A Chinese chef has had his left arm amputated to save his life after his little finger was pricked while handling a fish causing a severe bacterial infection.
The 20-year-old, identified as Mr Li was handling a fish at work when he suffered a two-millimetre puncture on the little finger of his left hand.
He tried to cleanse the minor wound with water, however, his arm gradually turned black and purple.
On May 18, the chef from the district of Lingui, southeastern China claims the palm of his hand became swollen and the pain was "unbearable".
Mr Li was rushed to the hospital where he was informed he was suffering from septic shock and extensive soft tissue necrosis in the middle and distal part of his left forearm.
In order to save his life, doctors had to carry out an amputation, removing two-thirds of his left arm.
According to the news site Baidu, the chef was infected with Vibrio vulnificus, a rod-shaped, pathogenic bacteria present in marine environments.
Vibrio vulnificus is related to Vibrio cholerae, the causative agent of cholera.
If a person’s wound comes into contact with this bacteria, the tissue of the wounded part can ulcerate and die in mild cases, and in severe cases, it can cause multiple organ failure and death.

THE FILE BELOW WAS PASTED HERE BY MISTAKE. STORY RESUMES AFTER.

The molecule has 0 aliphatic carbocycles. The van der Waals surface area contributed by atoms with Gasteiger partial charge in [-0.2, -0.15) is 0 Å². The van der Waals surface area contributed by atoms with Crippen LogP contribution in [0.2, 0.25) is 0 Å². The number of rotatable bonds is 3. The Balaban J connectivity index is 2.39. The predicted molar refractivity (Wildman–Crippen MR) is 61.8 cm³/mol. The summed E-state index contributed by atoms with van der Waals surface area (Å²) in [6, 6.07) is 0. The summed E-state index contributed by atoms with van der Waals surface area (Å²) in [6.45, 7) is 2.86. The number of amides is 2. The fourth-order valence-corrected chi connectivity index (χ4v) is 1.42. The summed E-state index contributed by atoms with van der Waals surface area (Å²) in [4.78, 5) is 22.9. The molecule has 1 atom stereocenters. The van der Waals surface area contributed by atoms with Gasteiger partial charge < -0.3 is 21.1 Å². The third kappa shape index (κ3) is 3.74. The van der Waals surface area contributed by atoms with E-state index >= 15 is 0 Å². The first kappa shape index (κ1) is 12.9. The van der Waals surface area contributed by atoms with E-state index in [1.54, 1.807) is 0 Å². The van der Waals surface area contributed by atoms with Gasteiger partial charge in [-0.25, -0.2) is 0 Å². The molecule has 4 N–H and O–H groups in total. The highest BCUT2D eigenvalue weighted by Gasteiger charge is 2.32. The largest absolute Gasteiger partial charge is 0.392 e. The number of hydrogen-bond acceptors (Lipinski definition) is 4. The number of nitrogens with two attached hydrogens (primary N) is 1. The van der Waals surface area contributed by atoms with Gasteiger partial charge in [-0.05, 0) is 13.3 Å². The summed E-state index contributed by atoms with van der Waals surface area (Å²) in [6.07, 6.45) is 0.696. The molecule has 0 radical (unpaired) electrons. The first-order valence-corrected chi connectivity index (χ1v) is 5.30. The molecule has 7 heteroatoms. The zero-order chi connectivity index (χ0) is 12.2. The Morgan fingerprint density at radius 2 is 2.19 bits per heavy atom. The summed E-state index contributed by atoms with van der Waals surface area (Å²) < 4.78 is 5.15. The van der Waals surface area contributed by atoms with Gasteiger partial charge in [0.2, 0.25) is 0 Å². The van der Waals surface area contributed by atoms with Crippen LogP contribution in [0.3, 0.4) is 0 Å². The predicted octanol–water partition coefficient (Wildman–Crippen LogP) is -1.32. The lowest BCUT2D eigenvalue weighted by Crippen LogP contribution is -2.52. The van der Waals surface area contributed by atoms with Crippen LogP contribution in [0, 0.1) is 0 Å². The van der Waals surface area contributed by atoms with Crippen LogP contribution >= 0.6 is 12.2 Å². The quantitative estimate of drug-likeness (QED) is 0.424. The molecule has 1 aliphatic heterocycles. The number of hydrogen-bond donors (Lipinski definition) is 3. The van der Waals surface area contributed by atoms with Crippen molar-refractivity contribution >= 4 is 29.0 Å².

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Hospital spokesperson Xiang Shulin said that Vibrio vulnificus is found in many types of seafood such as oysters, crabs, and especially shellfish.
It has not been confirmed what type of fish the chef was handling when the incident occurred.
Last year, an unnamed 71-yea-old man in South Korea needed amputation after eating raw seafood.
The pensioner was rushed to the emergency room after having a fever for two days and "excruciating pain" in his left hand caused by a blister.
During surgery, doctors found the man was infected with a "flesh-eating" bacteria called, Vibrio vulnificus, which can cause vomiting, diarrhoea, and stomach pain.
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